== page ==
Today marks the first day of spring and when you’re cleaning out your closet, I recommend everyone takes some time to start simplifying your finances. Reducing financial clutter – whether that’s unwanted fees or extra paperwork – can save you time and money. And when the warm weather beckons, who doesn’t want to have more free time?
1. Reorganize your wallet and reconsider your credit card options, and you could never pay a late fee again. Even after making your financial New Year resolutions, do you still miss payment deadlines every once in a while? If so, it’s time to re-evaluate the credit cards in your wallet and look for one that will help you say goodbye to late fees. Citi Simplicity has NO late fees and NO penalty rate – EVER; you can learn more at citi.com/simplicity. When you consider late fees start at $15 and can go up to $35, these fees can really add up.
2. Reduce your clutter and take the work out of managing your bills. There are simple, easy ways that you can stay organized, reduce paper clutter, and save time (and not to mention trees!). Online tools like from your bank or sites like Mint.com and Manilla can help you keep all of your finances organized and in one place. Many banks also offer the ability to manage your accounts via your tablet and deposit a check with your mobile phone.
3. Use rewards to your advantage. According to the 2011 Colloquy Loyalty Census, more than $16 billion in reward points go unused each year. So, it’s extremely important to review your financial statements and look over your credit card rewards to map out a strategy to use them this year! There’s no shortage of great options to use your reward points these days, from travel to electronics. If you are a Citi ThankYou Rewards member you can even use your ThankYou Points for concert tickets on Livenation.com and if you have a Citi credit card that earns ThankYou Points, you can use your points for purchases at Amazon.com.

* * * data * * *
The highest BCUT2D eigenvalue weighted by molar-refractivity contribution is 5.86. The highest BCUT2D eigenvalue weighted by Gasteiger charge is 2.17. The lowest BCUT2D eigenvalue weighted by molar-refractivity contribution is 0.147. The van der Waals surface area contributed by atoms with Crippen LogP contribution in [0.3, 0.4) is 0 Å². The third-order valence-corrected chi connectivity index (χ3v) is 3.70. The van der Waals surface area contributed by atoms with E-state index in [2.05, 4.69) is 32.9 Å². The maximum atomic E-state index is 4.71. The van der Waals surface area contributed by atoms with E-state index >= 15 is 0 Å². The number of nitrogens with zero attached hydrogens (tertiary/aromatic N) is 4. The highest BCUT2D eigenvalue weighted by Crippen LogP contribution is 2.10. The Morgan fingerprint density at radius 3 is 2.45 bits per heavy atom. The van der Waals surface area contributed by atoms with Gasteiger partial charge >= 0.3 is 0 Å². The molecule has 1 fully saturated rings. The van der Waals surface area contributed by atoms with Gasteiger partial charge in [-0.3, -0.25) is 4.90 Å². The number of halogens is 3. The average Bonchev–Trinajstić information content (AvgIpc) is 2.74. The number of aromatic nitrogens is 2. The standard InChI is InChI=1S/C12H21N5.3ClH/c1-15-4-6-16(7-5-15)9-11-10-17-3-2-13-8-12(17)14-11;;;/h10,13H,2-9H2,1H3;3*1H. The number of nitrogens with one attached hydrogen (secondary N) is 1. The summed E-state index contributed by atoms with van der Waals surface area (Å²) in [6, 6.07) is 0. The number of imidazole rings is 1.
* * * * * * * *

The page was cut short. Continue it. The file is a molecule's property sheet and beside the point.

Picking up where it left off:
4. Sell valuables that are collecting dust. Ever wonder what to do with electronics that you never touch anymore? Or old jewelry that’s no longer your style and has no sentimental value? With gold at record levels, it’s a good time to cash out and sell. And, what about those gift cards that you have no intention of ever using? You can sell those too and get up to 90% of the full value, depending on the popularity of the merchant on designated gift cards sites. Or you can just sell them on eBay or Craigslist and avoid the middleman altogether!
5. Unlock your safe deposit box for unredeemed bonds. Did you know that we’re sitting on $16 billion in unredeemed bonds, according to the U.S. Treasury Department? Bonds that have matured are no longer earning interest. To see what they’re worth – and to redeem them – go to www.treasurydirect.gov.
6. Take a look through your file cabinets! With tax day quickly approaching, and all the relevant forms coming in, we all get bogged down with paperwork. And being disorganized is not a good thing! Go through your file cabinets and get rid of what you can – statement fillers, receipts for everyday purchases you don’t anticipate returning, bank deposit slips, ATM receipts once you’ve checked against your monthly statements, old cancelled checks and registers (unless you need them for tax purposes). Remember to keep the more important documents in a safe place including tax records, which should be kept for 3-7 years, and of course, things like birth/death certificates, marriage/divorce papers, and social security cards that you need to keep forever.
7. Use a price protection program that helps you save all year long. Many of us spend a lot of our own precious time researching the best available prices before we make a purchase. So, now is a great time to evaluate and use tools that do price comparison shopping for you, even after you purchase an item. Citi Price Rewind searches for a lower price when you buy and register an eligible item with your Citi credit card. If Citi finds your item at least $25 lower than what you paid within 30 days of purchase, you can get the difference in price back, up to $250.